Gandolfini Tribute

Guest Blogger: Leonard Pierce, author of If You Like the Sopranos…pens a tribute to the great actor James Gandolfini.

Dealing with the death of famous people is an emotionally thorny proposition.  No matter how much you might have cared for their work, you didn’t really know them, and it seems almost intrusive to mourn them the way you would a friend or a family member.  And, of course, death comes for us all, and most celebrities led perfectly comfortable lives, and most celebrities led perfectly comfortable lives and accomplished a great deal before their numbers were called, so it seems a little impertinent to call it a tragedy, or even a loss, when someone with an extensive body of work becomes an extensive body of work…

Then again, is it our fault that we live in a highly mediated age, or that we sometimes succumb to the relentless attempts by publicists and marketers to make some distant, faraway creative force seem like a part of our everyday life?  Are we really to blame if we accept the fact that in a fragmented world where we spend half our lives struggling to live through the other half, we occasionally embrace the removed idea of a person the way we do a real person, that we take the loss of a life that we have voluntarily made a part of our world as the same brunt blow we would a family member we never see, or a friend we barely remember?

Worse, too, when that death truly does come too soon.  We all dig our own graves today, but until the first scold whose idea of a good time is to shake their head in manufactured sadness at the habits that are going to kill everybody but them turns out to be immortal, we’re all digging to the same depth, if not at the same rate. Far too soon, we have been asked to cope with the heart attack death of James Gandolfini, the powerful actor most widely known for his role as conflicted mob boss Tony Soprano.  His death was an injury; for it to come so close to his birthday – he would have been just 52 today if he’d lived — is like a kick down a flight of stairs.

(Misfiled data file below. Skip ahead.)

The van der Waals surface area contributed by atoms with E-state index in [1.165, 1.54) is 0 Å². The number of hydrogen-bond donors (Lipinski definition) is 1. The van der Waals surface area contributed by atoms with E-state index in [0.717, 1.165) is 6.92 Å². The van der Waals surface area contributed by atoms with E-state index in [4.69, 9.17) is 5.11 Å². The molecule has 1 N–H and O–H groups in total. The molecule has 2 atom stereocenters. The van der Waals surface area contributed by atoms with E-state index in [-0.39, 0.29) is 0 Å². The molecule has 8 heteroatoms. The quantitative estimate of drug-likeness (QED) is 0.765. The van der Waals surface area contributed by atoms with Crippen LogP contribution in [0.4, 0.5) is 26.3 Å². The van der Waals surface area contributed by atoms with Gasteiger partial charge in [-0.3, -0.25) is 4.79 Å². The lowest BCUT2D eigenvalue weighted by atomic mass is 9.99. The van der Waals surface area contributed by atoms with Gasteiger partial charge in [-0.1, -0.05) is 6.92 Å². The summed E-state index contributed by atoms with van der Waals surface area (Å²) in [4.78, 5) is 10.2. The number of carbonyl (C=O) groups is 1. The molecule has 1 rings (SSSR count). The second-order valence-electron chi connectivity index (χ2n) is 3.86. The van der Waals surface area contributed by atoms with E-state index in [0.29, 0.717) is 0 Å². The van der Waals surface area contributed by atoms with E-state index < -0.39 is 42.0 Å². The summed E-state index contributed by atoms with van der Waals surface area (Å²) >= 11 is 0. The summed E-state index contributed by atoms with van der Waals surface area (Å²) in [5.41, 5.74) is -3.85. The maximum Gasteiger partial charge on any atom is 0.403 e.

Gandolfini seemed like an unlikely figure to make it as an A-list actor, let alone to set off a revolutionary period in the medium of television.  His hulking frame, meaty visage, and thick accent seemed destined to mark him as a perennial character player, the filler of bit parts in the credit reel.  But when David Chase picked him to play the lead role in The Sopranos for HBO, he became the focal point not only of one of the finest crime dramas ever produced, but of a new era of TV drama that has already been detailed extensively in the plentiful eulogies of the last few months.  Once his career got rolling, Gandolfini didn’t shy away from playing heavies — a task for which he was both physically and psychically inclined — but he never allowed himself to be typecast.  He kept his eye open for work that was rewarding and interesting, and which demanded of him that he slip ever so slightly out of his comfort zone; it was surprising when he turned up as the hard-headed but war-averse General Miller in Armando Ianucci’s savage political satire In the Loop, but it was downright shocking when he showed up in Spike Jonze’s adaptation of the beloved children’s story Where the Wild Things Are.  What was no surprise, to those who had followed his career closely, was how well he acquitted himself in both roles. There were low points in his filmography, to be sure, but more than a reliable actor, he avoided the clay-foot syndrome that struck so many of his Sopranos cast members, becoming by most accounts a decent fellow, a supporter of independent film and breast cancer charities, and an advocate of respectful treatment of injured and PSTD-stricken veterans.  I never met Gandolfini, but I wrote a book about the show that made him famous, and that seems enough to feel his death personally.